Superbloom: On Emily Skov-Nielsen’s The Knowing Animals

 

With sharp lyricism, Emily Skov-Nielsen “superblooms” plant, animal, and human life in her debut book of poetry, The Knowing Animals. From botany to astronomy, she entangles the groundedness of earth with the expanse of the cosmos, which is most striking in the couplet poems that appear in all seven sections of the collection. Though rooted in earth, Skov-Nielsen’s precision of technical language to the microscopic nature of ecology opens up the expansive possibilities of being. 

The collection’s first poem, “Menstromania,” reads: “My body / is the red ring of a tart, hidden pomegranate, // the air is appetite, tonguing the pulpy seeds / (of what?) inside me, including a slow evisceration, // catabolization, breakdown in the bloodstream.” The syllabic weight of the lines, as well as of the individual words within each line, slowly creates a visual experience of reading. 

Excavations and animal explorations thread throughout the collection. “Photophobic,” a poem in the second section “Rewilding” opens with the lines: “You only walk at night, in the malarial hours, / when the earth cracks // into a cold sweat, dreaming of the passivated / satellites banished to the out- // field of a diamond-rutted sky, caught in a grave- / yard orbit.” Images and scenes firmly associated with the ground, such as walks and graveyards, meet the celestial, with the reader walking at the precipice between the two. Not only is Skov-Nielsen describing the earth cracking, her syntactical craft is able to evoke “the crash of gravitational collapse / to the asterisk // of electron-degenerate matter.” 

Skov-Nielsen demonstrates an awareness of how words carry weight and uses this to the advantage of the core feeling of the collection, such as in the poem “Riddle,” another one of the couplet poems that shines out in the book. She writes: “trailing the words / mythopoeic, clarion, and equipoised, // the elegance of their consonance rippling / in her wake, incantatory, cascading // to the shore,” morphing words into garments “brushing against the floor.” The blur between materials and matter is another of the core themes Skov-Nielsen explores.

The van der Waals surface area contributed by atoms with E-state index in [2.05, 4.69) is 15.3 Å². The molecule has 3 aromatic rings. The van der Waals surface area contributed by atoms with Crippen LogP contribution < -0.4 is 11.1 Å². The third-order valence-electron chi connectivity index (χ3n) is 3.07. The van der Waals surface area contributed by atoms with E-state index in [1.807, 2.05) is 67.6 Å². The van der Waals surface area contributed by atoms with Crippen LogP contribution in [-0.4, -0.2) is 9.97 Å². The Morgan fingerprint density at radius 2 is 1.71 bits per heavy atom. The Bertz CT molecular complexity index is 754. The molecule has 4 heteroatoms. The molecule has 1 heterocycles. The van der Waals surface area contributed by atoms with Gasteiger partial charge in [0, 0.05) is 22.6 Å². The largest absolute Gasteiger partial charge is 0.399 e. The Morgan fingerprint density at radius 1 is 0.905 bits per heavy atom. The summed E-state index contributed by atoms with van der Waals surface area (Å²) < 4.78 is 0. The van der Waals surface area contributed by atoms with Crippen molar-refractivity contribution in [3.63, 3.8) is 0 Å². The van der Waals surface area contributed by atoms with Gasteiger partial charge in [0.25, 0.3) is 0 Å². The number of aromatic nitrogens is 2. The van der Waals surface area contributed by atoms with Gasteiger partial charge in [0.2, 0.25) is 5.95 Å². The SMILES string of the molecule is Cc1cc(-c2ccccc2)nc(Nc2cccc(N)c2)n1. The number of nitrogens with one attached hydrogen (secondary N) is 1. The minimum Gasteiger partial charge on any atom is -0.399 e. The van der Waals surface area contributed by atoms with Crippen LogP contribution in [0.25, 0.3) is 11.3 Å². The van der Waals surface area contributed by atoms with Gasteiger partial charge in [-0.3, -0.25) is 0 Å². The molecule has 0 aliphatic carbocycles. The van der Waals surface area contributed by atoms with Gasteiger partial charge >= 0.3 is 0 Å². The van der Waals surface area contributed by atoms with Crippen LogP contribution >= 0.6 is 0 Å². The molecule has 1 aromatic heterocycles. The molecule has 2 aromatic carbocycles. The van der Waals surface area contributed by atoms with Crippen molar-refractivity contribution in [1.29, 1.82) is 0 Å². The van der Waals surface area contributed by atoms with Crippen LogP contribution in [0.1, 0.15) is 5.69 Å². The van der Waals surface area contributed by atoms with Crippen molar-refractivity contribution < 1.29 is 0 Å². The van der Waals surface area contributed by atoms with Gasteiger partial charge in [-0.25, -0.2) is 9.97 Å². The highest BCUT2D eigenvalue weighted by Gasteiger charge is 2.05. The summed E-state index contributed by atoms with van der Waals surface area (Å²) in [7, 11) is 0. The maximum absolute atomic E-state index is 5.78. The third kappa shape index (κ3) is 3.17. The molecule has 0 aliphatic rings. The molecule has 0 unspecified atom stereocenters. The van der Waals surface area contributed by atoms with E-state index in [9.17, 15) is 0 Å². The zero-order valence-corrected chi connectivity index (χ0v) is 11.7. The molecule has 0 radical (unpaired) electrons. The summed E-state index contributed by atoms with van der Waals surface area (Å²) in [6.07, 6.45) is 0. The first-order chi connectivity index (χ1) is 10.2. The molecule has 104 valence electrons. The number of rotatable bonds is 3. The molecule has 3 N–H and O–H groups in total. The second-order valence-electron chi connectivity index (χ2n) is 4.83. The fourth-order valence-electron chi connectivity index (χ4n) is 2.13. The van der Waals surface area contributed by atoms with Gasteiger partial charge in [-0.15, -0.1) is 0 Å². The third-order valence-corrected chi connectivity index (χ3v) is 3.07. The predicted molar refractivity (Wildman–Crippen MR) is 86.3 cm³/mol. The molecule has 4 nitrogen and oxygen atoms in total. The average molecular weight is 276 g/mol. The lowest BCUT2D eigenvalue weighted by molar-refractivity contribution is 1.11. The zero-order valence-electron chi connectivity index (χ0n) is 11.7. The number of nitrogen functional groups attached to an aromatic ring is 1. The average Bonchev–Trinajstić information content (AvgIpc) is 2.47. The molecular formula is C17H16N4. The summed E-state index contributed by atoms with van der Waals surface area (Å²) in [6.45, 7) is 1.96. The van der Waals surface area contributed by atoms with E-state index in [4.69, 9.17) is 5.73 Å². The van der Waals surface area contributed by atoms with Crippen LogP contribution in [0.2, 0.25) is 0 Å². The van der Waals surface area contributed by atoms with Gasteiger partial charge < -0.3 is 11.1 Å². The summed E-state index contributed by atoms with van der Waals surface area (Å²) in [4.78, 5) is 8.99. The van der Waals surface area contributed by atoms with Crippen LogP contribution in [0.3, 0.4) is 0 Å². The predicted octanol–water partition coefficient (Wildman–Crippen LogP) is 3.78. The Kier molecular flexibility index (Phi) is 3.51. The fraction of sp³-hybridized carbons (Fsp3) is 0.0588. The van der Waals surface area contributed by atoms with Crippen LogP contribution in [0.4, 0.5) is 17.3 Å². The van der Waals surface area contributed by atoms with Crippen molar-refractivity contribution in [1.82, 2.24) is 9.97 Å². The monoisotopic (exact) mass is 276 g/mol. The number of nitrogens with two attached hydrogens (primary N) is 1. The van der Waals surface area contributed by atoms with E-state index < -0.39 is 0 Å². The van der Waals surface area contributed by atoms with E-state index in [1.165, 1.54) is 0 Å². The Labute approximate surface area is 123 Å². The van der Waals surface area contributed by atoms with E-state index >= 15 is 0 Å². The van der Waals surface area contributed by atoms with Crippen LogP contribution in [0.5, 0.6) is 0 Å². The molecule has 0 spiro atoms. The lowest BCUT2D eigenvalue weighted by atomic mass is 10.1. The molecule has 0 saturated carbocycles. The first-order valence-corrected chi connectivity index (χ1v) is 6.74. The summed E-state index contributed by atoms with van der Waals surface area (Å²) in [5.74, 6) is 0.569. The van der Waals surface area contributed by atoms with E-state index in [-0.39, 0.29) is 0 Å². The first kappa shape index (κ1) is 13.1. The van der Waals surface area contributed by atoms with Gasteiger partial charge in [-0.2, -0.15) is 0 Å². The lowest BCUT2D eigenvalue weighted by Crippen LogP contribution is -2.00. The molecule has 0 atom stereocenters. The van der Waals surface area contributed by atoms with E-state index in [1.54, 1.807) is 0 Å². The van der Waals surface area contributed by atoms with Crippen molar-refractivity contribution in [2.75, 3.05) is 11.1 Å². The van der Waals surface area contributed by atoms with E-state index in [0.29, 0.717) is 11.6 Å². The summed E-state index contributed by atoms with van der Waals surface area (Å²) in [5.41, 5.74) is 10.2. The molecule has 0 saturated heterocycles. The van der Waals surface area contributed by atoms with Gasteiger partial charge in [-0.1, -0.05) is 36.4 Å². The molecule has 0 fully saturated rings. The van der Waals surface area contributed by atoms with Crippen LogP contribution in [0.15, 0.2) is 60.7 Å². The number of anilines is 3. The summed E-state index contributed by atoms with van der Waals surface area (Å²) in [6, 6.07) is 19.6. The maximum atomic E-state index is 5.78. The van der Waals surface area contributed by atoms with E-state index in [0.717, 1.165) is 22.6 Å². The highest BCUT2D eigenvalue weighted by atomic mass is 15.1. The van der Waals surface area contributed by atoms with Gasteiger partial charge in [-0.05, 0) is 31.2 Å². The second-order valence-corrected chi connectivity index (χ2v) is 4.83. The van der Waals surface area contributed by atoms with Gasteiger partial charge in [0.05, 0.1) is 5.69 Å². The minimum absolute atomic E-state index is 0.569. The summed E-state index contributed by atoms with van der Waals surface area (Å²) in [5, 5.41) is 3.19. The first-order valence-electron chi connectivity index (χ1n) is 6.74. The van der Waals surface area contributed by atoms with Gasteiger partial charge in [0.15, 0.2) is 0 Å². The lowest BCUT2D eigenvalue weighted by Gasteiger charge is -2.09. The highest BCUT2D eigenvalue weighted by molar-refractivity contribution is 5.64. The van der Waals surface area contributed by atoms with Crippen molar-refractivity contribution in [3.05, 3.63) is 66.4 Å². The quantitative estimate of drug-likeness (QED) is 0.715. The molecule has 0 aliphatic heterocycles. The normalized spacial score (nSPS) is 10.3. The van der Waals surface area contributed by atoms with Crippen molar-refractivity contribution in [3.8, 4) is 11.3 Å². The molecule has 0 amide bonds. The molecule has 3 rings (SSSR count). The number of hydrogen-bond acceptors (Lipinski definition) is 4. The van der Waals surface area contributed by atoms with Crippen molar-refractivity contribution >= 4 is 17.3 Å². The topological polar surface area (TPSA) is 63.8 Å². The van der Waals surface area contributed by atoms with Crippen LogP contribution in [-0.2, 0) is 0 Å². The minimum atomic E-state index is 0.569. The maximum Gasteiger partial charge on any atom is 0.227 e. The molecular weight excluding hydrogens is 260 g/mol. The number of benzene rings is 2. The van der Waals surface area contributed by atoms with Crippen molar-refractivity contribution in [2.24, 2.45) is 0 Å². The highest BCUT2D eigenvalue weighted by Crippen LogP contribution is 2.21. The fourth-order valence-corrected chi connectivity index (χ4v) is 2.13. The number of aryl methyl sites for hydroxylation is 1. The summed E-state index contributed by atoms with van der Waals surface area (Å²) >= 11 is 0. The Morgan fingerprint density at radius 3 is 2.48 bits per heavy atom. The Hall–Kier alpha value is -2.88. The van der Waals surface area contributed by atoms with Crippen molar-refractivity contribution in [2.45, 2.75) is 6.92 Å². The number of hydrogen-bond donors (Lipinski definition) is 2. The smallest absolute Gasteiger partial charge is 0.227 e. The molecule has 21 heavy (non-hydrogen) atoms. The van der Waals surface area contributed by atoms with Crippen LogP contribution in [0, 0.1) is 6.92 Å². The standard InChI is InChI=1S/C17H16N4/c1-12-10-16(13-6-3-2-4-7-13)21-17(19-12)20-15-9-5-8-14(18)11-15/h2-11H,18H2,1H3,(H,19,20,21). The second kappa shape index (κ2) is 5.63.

Imagery of fracturing naturally leads itself into an excavation of how we experience grief, something that is intangible but holds a real felt weight. Meanwhile, “Wind Shear” explores the boundary between abstract and material: “After all, where does grief hurl us but to the undomesticated margins? / Burning our ecstasies into the woodsmoke motion of starlings // that whisks them away like grains of wheat stripped from straight, / taupe stalks, scattering them over fields of bluestem, lonely and thin.” Grief remains when joy, in its loneliness, is made to isolate itself from the malleable body. 

Against the fast-paced rush of the world, Skov-Nielsen brings a slowness to the act of reading. The immersive quality of each poem matches the themes of ecology, cosmology, and objects of both physical and metaphorical qualities residing in the fissures of a fracturing Earth. It is a collection to savour within moments of each day, and one that brings new layers with each read.

 


The Knowing Animals by Emily Skov-Nielsen was published by Brick Books in 2020.

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